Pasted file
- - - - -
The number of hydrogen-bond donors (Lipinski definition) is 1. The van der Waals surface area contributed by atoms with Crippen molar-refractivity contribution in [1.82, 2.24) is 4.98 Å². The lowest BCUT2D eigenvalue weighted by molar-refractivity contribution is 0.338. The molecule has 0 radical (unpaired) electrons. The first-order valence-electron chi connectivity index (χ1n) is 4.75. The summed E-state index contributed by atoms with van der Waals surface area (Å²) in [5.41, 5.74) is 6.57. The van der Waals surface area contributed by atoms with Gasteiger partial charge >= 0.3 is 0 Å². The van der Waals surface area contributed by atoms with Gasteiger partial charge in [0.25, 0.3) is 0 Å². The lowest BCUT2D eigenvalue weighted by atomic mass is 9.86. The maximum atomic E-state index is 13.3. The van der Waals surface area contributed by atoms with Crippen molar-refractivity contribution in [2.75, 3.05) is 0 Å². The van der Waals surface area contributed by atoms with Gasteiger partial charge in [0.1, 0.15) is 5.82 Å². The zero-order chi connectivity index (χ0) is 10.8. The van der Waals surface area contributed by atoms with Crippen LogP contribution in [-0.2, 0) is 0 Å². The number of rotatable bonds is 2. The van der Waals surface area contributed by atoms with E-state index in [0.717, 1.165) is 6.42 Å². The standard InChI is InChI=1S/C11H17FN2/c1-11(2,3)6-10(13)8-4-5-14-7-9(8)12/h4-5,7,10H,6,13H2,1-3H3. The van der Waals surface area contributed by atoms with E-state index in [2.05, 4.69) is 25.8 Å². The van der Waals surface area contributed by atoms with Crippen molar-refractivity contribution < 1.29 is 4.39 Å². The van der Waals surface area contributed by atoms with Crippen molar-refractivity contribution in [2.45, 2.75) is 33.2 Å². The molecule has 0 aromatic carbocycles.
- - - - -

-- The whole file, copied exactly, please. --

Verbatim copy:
The number of hydrogen-bond donors (Lipinski definition) is 1. The van der Waals surface area contributed by atoms with Crippen molar-refractivity contribution in [1.82, 2.24) is 4.98 Å². The lowest BCUT2D eigenvalue weighted by molar-refractivity contribution is 0.338. The molecule has 0 radical (unpaired) electrons. The first-order valence-electron chi connectivity index (χ1n) is 4.75. The summed E-state index contributed by atoms with van der Waals surface area (Å²) in [5.41, 5.74) is 6.57. The van der Waals surface area contributed by atoms with Gasteiger partial charge >= 0.3 is 0 Å². The van der Waals surface area contributed by atoms with Gasteiger partial charge in [0.25, 0.3) is 0 Å². The lowest BCUT2D eigenvalue weighted by atomic mass is 9.86. The maximum atomic E-state index is 13.3. The van der Waals surface area contributed by atoms with Crippen molar-refractivity contribution in [2.75, 3.05) is 0 Å². The van der Waals surface area contributed by atoms with Gasteiger partial charge in [0.1, 0.15) is 5.82 Å². The zero-order chi connectivity index (χ0) is 10.8. The van der Waals surface area contributed by atoms with Crippen LogP contribution in [-0.2, 0) is 0 Å². The number of rotatable bonds is 2. The van der Waals surface area contributed by atoms with E-state index in [0.717, 1.165) is 6.42 Å². The standard InChI is InChI=1S/C11H17FN2/c1-11(2,3)6-10(13)8-4-5-14-7-9(8)12/h4-5,7,10H,6,13H2,1-3H3. The van der Waals surface area contributed by atoms with E-state index in [2.05, 4.69) is 25.8 Å². The van der Waals surface area contributed by atoms with Crippen molar-refractivity contribution < 1.29 is 4.39 Å². The van der Waals surface area contributed by atoms with Crippen molar-refractivity contribution in [2.45, 2.75) is 33.2 Å². The molecule has 0 aromatic carbocycles.